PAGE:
Lance Corporal Paul Upton
1st Battalion The Rifles
25th February 2009


Lance Corporal Paul Upton was killed in action when the vehicle in which he and two other Riflemen of his OMLT were travelling was struck by an IED on the highway east of Gereshk on Wednesday 25 February 2009. He was on patrol with his OMLT with whom he had been operating since April 2008.

Paul Upton was born in Paderborn on 17 March 1977. On completion of his Combat Infantryman's Course at the Infantry Training Centre in Catterick he was posted to A Company, 1st Battalion The Royal Gloucestershire, Berkshire and Wiltshire Regiment, on 24 February 1997.

He served in the anti-tank platoon with a tour to Northern Ireland and exercises in Canada. Lance Corporal Upton left the Army in 2000 to pursue other interests, although he was deployed as a reservist to Kosovo with the 1st Battalion The Princess of Wales's Royal Regiment. He re-enlisted in December 2007 and was posted to E Company, 1st Battalion The Rifles, in April 2008 in time to commence pre-deployment training for their operational tour in Afghanistan alongside his brother Leon, a serjeant [spelling of 'sergeant' with a 'j' is unique to The Rifles] in C Company of the same battalion.

Lance Corporal Upton was thirty-one years old. Mature and experienced, he immediately settled back into regimental life. It was as if he had never been away and he clearly relished being back in the battalion environment and back with many of his friends from his former regiment.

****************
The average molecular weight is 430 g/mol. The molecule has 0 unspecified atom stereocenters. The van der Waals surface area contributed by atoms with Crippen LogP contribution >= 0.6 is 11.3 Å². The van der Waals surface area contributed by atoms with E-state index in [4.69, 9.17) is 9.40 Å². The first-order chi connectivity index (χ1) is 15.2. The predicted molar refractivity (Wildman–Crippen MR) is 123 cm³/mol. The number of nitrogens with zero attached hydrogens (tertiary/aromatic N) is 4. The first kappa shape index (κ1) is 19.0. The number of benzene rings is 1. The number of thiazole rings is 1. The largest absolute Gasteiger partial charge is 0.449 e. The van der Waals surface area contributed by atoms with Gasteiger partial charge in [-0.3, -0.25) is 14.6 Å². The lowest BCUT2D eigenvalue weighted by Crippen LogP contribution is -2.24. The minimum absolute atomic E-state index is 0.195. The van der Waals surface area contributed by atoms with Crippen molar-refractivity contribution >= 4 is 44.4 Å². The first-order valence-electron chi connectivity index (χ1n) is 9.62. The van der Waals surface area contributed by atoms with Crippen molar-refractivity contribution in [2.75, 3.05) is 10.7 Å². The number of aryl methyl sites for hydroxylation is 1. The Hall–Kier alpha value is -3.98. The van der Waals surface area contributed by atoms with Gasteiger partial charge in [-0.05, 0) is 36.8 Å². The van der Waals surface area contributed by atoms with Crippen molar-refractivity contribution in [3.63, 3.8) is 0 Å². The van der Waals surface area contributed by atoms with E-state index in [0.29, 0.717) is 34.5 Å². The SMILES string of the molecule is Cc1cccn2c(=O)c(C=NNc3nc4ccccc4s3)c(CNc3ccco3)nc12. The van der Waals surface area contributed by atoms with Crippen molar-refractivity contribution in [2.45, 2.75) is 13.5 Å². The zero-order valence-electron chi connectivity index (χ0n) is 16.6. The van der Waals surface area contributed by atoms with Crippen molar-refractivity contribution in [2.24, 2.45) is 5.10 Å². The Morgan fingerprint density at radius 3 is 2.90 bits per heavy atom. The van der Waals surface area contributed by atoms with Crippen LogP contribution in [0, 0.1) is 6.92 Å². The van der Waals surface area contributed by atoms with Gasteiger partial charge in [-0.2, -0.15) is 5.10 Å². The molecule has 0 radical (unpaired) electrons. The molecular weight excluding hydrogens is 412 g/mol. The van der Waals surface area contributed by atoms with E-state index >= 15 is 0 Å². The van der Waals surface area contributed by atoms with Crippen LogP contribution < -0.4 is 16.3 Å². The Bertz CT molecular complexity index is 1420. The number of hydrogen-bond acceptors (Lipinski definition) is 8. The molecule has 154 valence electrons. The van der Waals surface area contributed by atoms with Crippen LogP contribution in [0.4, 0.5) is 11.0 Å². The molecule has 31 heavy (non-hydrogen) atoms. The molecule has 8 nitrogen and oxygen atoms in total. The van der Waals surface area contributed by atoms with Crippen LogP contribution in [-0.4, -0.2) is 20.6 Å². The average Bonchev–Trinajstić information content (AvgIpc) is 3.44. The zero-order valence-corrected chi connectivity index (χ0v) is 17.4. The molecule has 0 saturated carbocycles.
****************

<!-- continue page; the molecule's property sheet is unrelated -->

His determined and friendly manner was evident in his energetic approach to all he did, and he took many of the younger Riflemen under his wing, offering advice, but never forcing it, and 'digging out blind' at all tasks. He led by example and encouraged others with boundless enthusiasm and a ready smile.

He was a clear candidate for the forthcoming Non-Commissioned Officer cadre and had already shown his ability and potential as an Acting Lance Corporal during the tour.

As a mentor to the Afghan National Army, his patience and maturity shone through and he was a vital part of the mentoring effort.

This tragic loss will be felt sorely by all who knew him in the battalion, and particularly by his team-mates. He was a constant presence and a rock for the team, bearing adversity and hardship with consummate ease and a constantly bright outlook on life, which was a bonus to all who knew him.

However, we feel most for the sorrow and grief of Paul's parents Peter and Christine, his brother Leon, and his much loved son Jake. Our sense of loss is nothing compared to their grief and we are thinking and praying for them at this time.